The Qu’ran doesn’t label dogs as untouchable (in fact, there’s quite a nice vignette of the Prophet Muhammad setting a guard for a dog with a litter of puppies). According to Mohammed Hanif, writing in The New York Times, “[m]ost of Muslims’ dog hate comes to us via the Hadith.” Which makes one wonder (yet […]
Muzammil Siddiqi and Muneer Fareed discussed shari’a in an afternoon session today (August 31, 2012) at the 49th annual convention of the Islamic Society of North America in the Washington (D.C.) Convention Center.
Dr. Siddiqi (pictured), chairman of the Fiqh Council of North America, started with the translation of the Arabic word, shari’a, into English, noting that it meant “to begin”, “to enact”, “to lay down”. It’s “something enacted” to “show the way to the source of happiness,” he noted, adding that it’s “not just laws and rules, but also acts of worship”.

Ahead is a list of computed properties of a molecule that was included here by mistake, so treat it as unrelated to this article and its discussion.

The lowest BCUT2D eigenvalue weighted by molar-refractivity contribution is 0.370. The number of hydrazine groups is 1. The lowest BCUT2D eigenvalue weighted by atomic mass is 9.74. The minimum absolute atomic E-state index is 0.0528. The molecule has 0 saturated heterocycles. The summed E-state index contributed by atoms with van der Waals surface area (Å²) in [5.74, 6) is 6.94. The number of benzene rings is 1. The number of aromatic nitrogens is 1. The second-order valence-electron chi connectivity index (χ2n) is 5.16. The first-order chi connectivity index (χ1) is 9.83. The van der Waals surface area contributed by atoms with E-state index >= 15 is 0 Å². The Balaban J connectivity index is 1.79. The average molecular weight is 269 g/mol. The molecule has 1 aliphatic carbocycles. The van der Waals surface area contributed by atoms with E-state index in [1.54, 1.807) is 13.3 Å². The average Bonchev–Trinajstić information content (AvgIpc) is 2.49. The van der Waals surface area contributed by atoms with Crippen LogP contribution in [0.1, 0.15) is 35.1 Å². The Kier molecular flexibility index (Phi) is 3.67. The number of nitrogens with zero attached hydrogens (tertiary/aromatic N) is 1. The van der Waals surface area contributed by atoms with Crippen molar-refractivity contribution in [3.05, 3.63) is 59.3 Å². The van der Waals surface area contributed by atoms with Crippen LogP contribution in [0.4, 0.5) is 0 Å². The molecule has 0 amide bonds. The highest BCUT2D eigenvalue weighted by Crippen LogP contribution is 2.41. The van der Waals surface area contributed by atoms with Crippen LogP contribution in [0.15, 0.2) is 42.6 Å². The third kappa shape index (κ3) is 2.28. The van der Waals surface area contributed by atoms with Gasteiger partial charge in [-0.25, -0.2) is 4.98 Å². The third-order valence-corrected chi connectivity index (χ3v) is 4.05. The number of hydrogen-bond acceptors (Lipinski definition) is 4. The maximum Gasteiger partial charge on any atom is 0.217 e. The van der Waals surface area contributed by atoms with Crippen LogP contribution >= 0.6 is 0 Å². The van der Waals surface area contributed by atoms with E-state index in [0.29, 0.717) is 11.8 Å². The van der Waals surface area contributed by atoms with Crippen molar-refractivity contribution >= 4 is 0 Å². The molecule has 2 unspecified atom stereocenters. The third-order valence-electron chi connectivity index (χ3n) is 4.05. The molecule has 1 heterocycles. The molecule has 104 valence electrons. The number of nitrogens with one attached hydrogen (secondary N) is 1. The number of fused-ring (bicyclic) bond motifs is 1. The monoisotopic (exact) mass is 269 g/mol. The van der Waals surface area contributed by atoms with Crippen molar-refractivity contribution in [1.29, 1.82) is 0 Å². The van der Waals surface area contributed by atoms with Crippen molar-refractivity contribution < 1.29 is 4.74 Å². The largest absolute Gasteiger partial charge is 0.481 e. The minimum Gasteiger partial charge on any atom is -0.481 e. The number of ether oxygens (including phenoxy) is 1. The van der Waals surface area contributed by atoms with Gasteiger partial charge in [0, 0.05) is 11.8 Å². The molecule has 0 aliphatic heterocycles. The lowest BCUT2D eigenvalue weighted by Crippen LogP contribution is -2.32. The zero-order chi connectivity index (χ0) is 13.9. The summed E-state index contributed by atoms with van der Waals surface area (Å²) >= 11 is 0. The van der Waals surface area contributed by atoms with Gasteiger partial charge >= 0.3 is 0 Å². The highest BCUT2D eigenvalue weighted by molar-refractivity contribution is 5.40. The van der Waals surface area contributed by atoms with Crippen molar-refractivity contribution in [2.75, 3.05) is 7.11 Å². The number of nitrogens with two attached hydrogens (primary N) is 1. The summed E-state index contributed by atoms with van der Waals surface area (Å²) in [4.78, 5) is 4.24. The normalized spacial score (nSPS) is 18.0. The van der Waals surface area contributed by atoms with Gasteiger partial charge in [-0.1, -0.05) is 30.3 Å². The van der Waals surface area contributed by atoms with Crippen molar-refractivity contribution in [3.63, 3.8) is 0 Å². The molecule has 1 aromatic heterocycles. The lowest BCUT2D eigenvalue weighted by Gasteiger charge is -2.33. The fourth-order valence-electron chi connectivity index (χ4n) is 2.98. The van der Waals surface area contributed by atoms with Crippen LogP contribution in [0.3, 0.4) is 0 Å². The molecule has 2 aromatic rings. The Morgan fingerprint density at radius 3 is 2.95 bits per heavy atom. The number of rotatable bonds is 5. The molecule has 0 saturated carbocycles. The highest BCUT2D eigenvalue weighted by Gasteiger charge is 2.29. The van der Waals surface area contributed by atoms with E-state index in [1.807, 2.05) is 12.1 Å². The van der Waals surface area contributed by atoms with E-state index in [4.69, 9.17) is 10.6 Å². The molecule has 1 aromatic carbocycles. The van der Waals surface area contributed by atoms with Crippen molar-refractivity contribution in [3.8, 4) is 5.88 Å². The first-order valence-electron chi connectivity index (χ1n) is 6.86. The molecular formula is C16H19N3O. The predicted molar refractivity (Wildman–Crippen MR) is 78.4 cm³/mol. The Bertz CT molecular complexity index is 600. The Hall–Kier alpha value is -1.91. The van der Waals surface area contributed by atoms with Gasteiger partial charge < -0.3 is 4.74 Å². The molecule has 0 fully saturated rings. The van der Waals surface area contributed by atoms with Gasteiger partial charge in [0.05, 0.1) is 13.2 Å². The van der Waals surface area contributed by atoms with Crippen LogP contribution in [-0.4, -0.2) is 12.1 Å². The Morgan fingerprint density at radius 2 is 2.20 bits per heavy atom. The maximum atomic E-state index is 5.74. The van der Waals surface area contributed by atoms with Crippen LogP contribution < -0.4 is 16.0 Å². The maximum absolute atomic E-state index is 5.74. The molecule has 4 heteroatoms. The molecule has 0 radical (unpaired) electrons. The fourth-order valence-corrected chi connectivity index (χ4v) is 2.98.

“Shari’a is a source of guidance for those sure of their faith,” he said. This guidance comes from both the Qu’ran and the Hadith.
“The United States Constitution and the Bill of Rights are not in conflict with Shari’a,” Dr. Siddiqi emphasized. “We do not see a confict with Islam. We are equal citizens without losing our Muslim identity. We can be faithful Muslims and loyal Americans.”
Dr. Fareed, director for the Centre for Contemporary Islam, pointed out that Shari’a is applied on three separate and distinct levels: individual, community and global.
What is applicable at one level may not be appropriate at another, he said.
Shari’a helps Muslims live their moral vision and “do what is right”, he concluded.
Ingrid Mattson, who also was scheduled to speak at this session, did not participate due to a family emergency.
(Photo courtesy of Muslim Public Affairs Council)